Twyla Tharp Dance, Sadler's Wells, London

Still crazy after all these years
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The Independent Culture

When the 22-year-old Twyla Tharp donned goggles and flippers in Tank Dive, her first dance work in 1963, few could have predicted she would soon be queen bee of American modern dance and reign for the next 40 years. But there she still is. Still taking her curtain calls in a miniskirt. Still grazing the stage in that extravagant, verging-on-camp curtsy of hers. Normally, when her company tours, she sends her henchwomen out to do the honours. But apparently she loves London, and graciously breaks her gym routine to make the trip.

For her fans, packing Sadler's Wells to the rafters, she can do no wrong. Even a maladroit change of programme - pulling the suave classic Nine Sinatra Songs in favour of the earnest, music-less The Fugue - was fine by them. I minded, though. I have never been totally won over by Tharp, impressive as her achievements are. Her Billy Joel-tribute show is the toast of Broadway. She has just launched the fourth reincarnation of her own company. No one on earth knows like Tharp how to meld the precision of classical dance with the juicy hip-thrust of showbiz. Yet, for me, craft overdominates heart in her pieces. I'm impressed but rarely ever moved.

And so it proves on her latest visit, introducing a fresh cast of seven dancers who include Matthew Dibble, ex-Royal Ballet, who turns out to be quite a star, and the remarkable Charlie Hodges, whose fabulous virtuosity turns an unusual body type to advantage. Tharp is clearly a magnet for talent, and it is individual performances that linger in the mind.

I fell in love with Dibble in the course of the duet, Known by Heart, that opened the programme - a neoclassical sparring match so taut and finely detailed that by the end of 15 minutes you feel you're inside the two dancers' skins. Donald Knaack's junkyard score recorded on old tin pans and mailboxes adds a good-time, Caribbean feel, as Lynda Sing, dancing on pointe, skids and poses her way through a gamut of ballet steps punctuated by karate chops. Dibble, for his part, alternates cheekily between Charles Atlas pec-flexing and twinkle-toes footwork. The clarity of detail takes your breath away. Yet I quickly tired of all the mugging for laughs. Does Tharp think we'll get bored if it's not funny? Her craft is so pure and dazzling it really isn't necessary.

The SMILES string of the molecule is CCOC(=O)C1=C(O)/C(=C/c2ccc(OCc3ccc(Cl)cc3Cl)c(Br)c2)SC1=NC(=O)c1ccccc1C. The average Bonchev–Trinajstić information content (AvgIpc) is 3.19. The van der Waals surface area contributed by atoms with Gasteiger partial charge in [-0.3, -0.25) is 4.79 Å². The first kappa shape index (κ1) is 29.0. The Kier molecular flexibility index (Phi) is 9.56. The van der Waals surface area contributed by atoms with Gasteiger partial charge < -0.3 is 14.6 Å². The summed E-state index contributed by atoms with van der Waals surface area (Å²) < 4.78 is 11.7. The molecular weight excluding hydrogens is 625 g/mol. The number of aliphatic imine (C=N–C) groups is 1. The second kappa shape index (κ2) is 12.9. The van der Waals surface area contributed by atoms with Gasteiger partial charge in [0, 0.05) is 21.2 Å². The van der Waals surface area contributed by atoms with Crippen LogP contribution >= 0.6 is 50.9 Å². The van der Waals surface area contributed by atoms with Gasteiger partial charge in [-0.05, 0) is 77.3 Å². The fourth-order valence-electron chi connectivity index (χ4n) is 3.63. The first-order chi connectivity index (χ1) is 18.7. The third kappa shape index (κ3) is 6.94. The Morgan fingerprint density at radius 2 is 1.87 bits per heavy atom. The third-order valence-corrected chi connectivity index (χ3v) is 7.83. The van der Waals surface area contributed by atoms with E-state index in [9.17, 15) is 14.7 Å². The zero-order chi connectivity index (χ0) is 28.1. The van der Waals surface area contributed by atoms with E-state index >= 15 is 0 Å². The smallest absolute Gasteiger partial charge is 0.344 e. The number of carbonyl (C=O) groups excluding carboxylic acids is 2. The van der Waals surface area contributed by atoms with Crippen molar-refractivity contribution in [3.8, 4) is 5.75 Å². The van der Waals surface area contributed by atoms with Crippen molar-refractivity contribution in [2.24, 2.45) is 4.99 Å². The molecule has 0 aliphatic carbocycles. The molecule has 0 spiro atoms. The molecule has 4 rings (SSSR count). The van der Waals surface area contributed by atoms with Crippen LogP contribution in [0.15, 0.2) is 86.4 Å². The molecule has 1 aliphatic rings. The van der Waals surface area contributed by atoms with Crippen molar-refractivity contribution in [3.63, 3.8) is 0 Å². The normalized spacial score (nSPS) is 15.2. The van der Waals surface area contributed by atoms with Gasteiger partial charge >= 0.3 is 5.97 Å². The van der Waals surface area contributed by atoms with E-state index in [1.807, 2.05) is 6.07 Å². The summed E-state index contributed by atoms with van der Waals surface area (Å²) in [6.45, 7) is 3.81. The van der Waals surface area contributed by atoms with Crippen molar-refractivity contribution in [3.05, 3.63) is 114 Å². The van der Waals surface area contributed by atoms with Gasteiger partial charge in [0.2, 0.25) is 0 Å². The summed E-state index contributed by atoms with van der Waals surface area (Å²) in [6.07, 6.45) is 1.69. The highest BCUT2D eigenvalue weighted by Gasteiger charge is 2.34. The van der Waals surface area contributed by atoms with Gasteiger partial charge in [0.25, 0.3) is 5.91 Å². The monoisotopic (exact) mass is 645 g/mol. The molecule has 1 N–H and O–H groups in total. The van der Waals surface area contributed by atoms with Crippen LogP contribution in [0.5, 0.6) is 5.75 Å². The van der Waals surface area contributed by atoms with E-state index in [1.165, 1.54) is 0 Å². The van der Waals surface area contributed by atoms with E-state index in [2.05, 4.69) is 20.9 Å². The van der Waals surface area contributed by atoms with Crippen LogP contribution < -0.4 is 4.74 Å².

That said, I find The Fugue, a unisex trio in shirtsleeves and brogues from 1970, cerebral to the point of dullness. I seem to remember this piece worked better the last time Tharp showed it here, when the stage surface was properly wired for sound. The whole point is that the myriad dynamic gradations between stamp and slide, tap and shuffle, provide both structure and soundscape. We're told the dance is built on a fiendish system of 20-count cycles, which I have to take on trust. Even so, the effect is less interesting than Tharp thinks.

Westerly Round, a more recent piece, sees the choreographer back in jokey mode in a blithe quartet for three boys and a flirt (the lovely Emily Coates) who can't decide if she wants to keep things innocent or not. Hoofing American square-dance patterns underlie what is still essentially ballet-and-then-some. Full of life, packed with character, it works a treat as a show-off number with a smidgen of story attached. But somehow Tharp never quite warms your cockles in the way Mark Morris does in this vein.

The outright winner of the evening was also the most ambitious. Surfer at the River Styx has all the impact of Tharp's most athletic classics yet enters virgin territory, merging ballet with the liquid torso and bullish bounce of hip-hop. Loosely based on the Greek story of the Bacchae (very loosely indeed), its main achievement is to provide a competitive showcase for its two male stars, Dibble's killer fouettés throwing down the gauntlet to Hodges' helicopter turns. Their stamina is phenomenal. They give Tharp - and us - their souls.